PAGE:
Why Stretching Should Be Part Of Your Workout Routine
Believe it or not, the validity of adding stretching to a workout routine is a hotly debated subject. Some people believe that stretching only has a placebo effect, while others claim stretching has helped them through years of workouts. Opinions aside, many benefits of stretching have been scientifically proven.
So, to help you decide whether or not you want to add stretching to your workout routine, check out these six benefits of stretching.
Stretching For Greater Flexibility
Many workout routines have a direct, negative impact on your flexibility. From runners to weightlifters, the muscles built can restrict movement and impede your overall flexibility, which can result in pain and stiffness. However, when you include a regular stretching routine to your workouts, you can enjoy a greater range of motion. Even on those who have undergone previous injuries can significantly improve their flexibility with static stretching, according to researchers.
Prevent Injuries Due To Exercising
When human error is ruled out, stretching can help prevent injuries which affect the muscles and tendons, according to researchers. Stretching causes the muscles and tendons to move differently than they normally would during your workouts, helping to prevent repetition injuries and allow you to build strength differently than your workout will do.
Improve Your Posture For Better Workouts
Having the correct posture is important to maximize your workout performance and help prevent injuries. Weightlifters, in particular, should work on their posture as incorrect posture can seriously endanger them during a workout.
Stretching can help improve your posture in a number of ways. Firstly, it addresses tight muscles which can impede your ability to achieve the correct posture for your workout. Adding a short stretching routine can help release these tight muscles. Stretching also allows you to build up auxiliary muscles which may be neglected by your chosen workout. Also, postural-induced pain can also be corrected with stretching. Once this pain has been alleviated, you will be better able to engage in your workouts.
Balance And Coordination is Improved By Stretching
Tight muscles leave people stiff, which can seriously impede their balance and coordination. Regular workout routines leave tendons and muscles tight, so adding a stretching routine before and after a workout is key to improving your overall coordination and help maintain your sense of balance.
This improvement in balance and coordination is particularly important for older adults, as many suffer from poor balance and coordination. According to the Centers for Disease Control and Prevention, one out of four senior adults age 65 and older are going to fall in each year. One out of five of these falls will cause serious injury.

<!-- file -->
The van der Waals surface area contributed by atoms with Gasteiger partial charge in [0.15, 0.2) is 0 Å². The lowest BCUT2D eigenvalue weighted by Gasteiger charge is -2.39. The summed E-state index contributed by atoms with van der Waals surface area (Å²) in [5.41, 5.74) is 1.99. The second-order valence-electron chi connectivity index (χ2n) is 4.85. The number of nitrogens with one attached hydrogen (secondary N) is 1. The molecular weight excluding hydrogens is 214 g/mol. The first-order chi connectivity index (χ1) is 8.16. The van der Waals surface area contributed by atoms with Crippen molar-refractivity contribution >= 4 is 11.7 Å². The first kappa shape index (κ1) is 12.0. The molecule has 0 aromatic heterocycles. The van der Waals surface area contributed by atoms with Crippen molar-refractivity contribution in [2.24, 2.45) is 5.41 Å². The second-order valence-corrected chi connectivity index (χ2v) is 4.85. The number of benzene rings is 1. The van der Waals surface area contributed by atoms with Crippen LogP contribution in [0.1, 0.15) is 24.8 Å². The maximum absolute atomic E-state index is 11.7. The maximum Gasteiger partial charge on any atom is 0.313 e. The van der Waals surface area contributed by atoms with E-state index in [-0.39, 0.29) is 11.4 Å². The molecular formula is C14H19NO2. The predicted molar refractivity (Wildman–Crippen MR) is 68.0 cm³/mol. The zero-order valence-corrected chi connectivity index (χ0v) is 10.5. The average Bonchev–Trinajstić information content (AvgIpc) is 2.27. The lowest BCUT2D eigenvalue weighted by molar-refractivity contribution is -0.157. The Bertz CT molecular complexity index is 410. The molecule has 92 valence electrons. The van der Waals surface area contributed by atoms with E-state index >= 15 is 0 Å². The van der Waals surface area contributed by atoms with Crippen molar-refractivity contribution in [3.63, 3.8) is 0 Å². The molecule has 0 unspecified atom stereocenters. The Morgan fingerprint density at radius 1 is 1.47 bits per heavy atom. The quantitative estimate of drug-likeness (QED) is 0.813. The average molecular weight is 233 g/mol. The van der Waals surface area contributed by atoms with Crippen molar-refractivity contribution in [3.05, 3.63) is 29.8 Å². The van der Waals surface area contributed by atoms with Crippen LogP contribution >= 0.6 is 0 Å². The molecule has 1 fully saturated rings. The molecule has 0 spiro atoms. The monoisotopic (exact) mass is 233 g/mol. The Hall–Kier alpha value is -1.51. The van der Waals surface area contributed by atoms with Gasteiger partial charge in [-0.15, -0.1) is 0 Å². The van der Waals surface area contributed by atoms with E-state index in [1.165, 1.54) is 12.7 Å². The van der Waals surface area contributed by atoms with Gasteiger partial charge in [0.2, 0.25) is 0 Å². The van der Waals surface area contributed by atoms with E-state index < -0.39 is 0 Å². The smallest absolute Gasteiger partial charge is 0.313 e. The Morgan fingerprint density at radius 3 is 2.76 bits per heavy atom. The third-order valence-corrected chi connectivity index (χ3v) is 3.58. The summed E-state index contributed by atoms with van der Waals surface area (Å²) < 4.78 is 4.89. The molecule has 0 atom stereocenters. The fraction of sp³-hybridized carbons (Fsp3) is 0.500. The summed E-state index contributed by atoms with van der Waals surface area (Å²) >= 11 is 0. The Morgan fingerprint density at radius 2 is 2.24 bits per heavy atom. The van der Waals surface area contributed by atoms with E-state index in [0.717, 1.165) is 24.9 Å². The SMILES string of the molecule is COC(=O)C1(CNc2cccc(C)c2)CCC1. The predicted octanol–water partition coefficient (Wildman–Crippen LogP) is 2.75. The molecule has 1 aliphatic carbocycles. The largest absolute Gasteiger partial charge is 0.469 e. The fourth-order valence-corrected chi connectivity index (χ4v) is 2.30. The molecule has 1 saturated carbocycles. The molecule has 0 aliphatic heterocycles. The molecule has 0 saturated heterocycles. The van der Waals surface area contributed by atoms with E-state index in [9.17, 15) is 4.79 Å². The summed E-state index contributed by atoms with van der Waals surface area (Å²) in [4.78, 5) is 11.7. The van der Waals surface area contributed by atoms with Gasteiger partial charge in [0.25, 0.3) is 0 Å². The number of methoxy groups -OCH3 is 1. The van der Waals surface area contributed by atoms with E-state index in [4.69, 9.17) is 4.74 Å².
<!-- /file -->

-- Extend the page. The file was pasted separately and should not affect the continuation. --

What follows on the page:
Yet, researchers have found that adding stretching to the regular routine of senior adults can improve their balance and flexibility. So, no matter your age, you should be adding stretching to your workouts as it can help you avoid painful balance and coordination-induced injuries.
Improve Circulation For Better Performance
A recent study has shown that static stretching can promote improved blood flow, which means more oxygen will reach the muscles. Endurance athletes, in particular, should be interested in adding stretching to their workouts for improved circulation, as better and faster circulation can add to their overall VO2 max. With an improved VO2 max, endurance athletes will be able to push themselves harder and further than they were able to previously.
You will want to engage in a variety of static stretches to improve your circulation and not just focus on one area of the body. That way you can enjoy the benefits of improved circulation throughout your entire body.
Stretching Can Release Built-Up Lactic Acid
During a workout, the muscles release lactic acid. However, the lactic acid does not quickly disperse and can build up in your muscles, and buildup of lactic acid in the muscles can trigger a painful muscle cramp. This cramping can range from an inconvenient side stitch to a debilitating charley horse. Dealing with cramps mid-workout can ruin your workout as it leaves you waiting for the cramp to interrupt you painfully.
By adding a short stretching session before and after your workout, you can help speed up the release of lactic acid buildup in your muscles. For the ability to avoid the discomfort of muscle cramps during your workout, stretching seems like a small price to pay.
Stretching does not need to take up a large amount of your workout time, which is part of why people resist stretching. In fact, you can spend just 10-15 minutes on stretching and enjoy the many benefits of stretching. So, with six scientifically-backed reasons to add stretching to your workout routine, hopefully you are convinced that stretching really will help you and you are ready to find the right stretching routine to add to your pre- and post-workout.